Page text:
Meanwhile, at least one study in mice revealed CBD had effects similar to the antidepressant imipramine. Human trials are needed, though, to confirm whether CBD can induce this same antidepressant reaction in our bodies.
2. Treat Select Epilepsy Syndromes
In some instances, CBD can be used to treat epileptic seizures.
In 2018, the Food and Drug Administration (FDA) approved the use of CBD under the brand name Epidiolex to treat seizures resulting from Lennox-Gastaut syndrome and Dravet syndrome—two rare forms of epilepsy—in patients at least 2 years old.
Three well-vetted studies provide the basis of support for the FDA’s decision. In these trials, 516 patients with Lennox-Gastaut syndrome or Dravet syndrome received either Epidiolex or a placebo. Epidiolex, when taken along with other prescribed medications, decreased the frequency of participants’ seizures compared to the placebo.
3. Reduce PTSD Symptoms
In a small 2018 study in the Journal of Alternative and Complementary Medicine, 11 people with post-traumatic stress disorder (PTSD) received CBD along with routine psychiatric care for eight weeks in an outpatient psychiatric clinic. Ten of the 11 experienced a decrease in their PTSD symptoms. CBD was generally well tolerated, the researchers write.
Margaret Rajnic, a doctor of nursing practice experienced in medical cannabis and CBD, emphasizes the importance of using therapy in tandem with any type of cannabis or CBD for PTSD. “There is an amount of therapy that is needed for PTSD,” she says. “But CBD will give you that little bit of decreased anxiety.”
Four other human trials from 2012 to 2016 suggest CBD reduces PTSD symptoms, although some include THC, or tetrahydrocannabinol, the main mind-altering element in cannabis. When THC and CBD work together, they create what’s called an “entourage effect,” complementing each other’s benefits and potency. For example, taking the same dose of THC and CBD together tempers the “high” from THC, while just a little THC paired with more CBD enhances the effects of the CBD.
4. Treat Opioid Addiction
Some studies—both preclinical animal and human clinical trials—suggest CBD could be used to help treat people who are dependent on opioids.
In one such study, researchers administered CBD to people with heroin use disorder. Over the course of a week, CBD significantly reduced heroin users’ cue-induced cravings, withdrawal anxiety, resting heart rate and salivary cortisol levels. No serious adverse effects were found.
Other studies find CBD helpful in reducing various psychiatric and medical symptoms like anxiety, insomnia and pain in patients with substance use disorders, indicating that CBD may be an effective treatment for opioid addiction. However, further studies are necessary.
5. Alleviate ALS Symptoms
Amyotrophic lateral sclerosis (ALS) is a disease that causes nerve cells in the brain and spinal cord to deteriorate, resulting in loss of muscle control that worsens over time. It’s not yet understood exactly why ALS occurs, although it can be hereditary in some cases. There’s no known cure, and there are only two FDA-approved medications to help treat ALS symptoms.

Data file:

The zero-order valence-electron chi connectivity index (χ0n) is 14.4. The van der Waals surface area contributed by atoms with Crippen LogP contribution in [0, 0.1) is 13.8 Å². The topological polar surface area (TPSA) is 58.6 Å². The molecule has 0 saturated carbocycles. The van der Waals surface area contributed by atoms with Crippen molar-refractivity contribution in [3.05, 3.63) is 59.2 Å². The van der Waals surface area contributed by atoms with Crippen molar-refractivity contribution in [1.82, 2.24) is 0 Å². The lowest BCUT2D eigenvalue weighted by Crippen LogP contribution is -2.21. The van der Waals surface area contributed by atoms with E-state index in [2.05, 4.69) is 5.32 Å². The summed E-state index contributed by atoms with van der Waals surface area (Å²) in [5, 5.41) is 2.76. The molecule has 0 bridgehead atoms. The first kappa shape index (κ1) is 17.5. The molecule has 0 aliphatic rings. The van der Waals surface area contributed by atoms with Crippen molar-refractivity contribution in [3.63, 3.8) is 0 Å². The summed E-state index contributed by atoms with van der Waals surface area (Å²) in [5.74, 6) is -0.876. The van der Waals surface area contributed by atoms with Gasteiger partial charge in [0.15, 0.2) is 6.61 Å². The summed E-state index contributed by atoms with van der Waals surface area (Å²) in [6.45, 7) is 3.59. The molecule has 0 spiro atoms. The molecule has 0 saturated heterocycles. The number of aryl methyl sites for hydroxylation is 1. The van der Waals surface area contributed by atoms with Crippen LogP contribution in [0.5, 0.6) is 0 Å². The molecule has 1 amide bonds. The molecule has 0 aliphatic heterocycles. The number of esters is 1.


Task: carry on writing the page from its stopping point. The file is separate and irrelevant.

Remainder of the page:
Research suggests people with ALS can benefit from the entourage effect created by the combination of THC and CBD, similar to people with PTSD. In a 2019 study, patients received a combination of THC and CBD in varying doses depending on their needs and preferences. Those with mild, moderate or severe spasticity (muscle tightness and stiffness) due to ALS reported high levels of satisfaction with the treatment, and those with moderate to severe spasticity reported higher satisfaction rates than those with mild spasticity.
6. Relieve Unmanageable Pain
In 2005, Canada approved the use of Sativex, an oromucosal (absorbed in the lining of the mouth) spray with equal proportions of THC and CBD, for the treatment of multiple sclerosis-related central neuropathic pain. In 2007, Canada approved the medicine’s use again for cancer pain that proved unresponsive to other medications.
Meanwhile, continued studies in the U.S. indicate CBD is effective in treating chronic, non-cancer pain. In one 2020 study, researchers administered CBD topically to a group of patients with symptomatic peripheral neuropathy (a result of brain nerve and spinal cord nerve damage) while another group with the same condition received a placebo. Results showed a significant reduction in intense, sharp pains and cold, itchy sensations in those who used the topical CBD compared to those who used the placebo. No participants reported adverse side effects.
When introduced topically, CBD oil doesn’t affect the systemic issue as it might if it were introduced directly into the bloodstream. Instead, topical CBD is more localized and treats pain in a certain area. Since it’s more direct, it may have a more pronounced effect.
7. Ease Diabetic Complications
For starters, tests on human cells found that CBD helps reduce the effects of high glucose levels on other cells in the body, which typically precedes the development of diabetes and various complications. Researchers concluded that with further studies, CBD could have significant benefits when used in patients with diabetes, diabetic complications and plaque buildup in artery walls.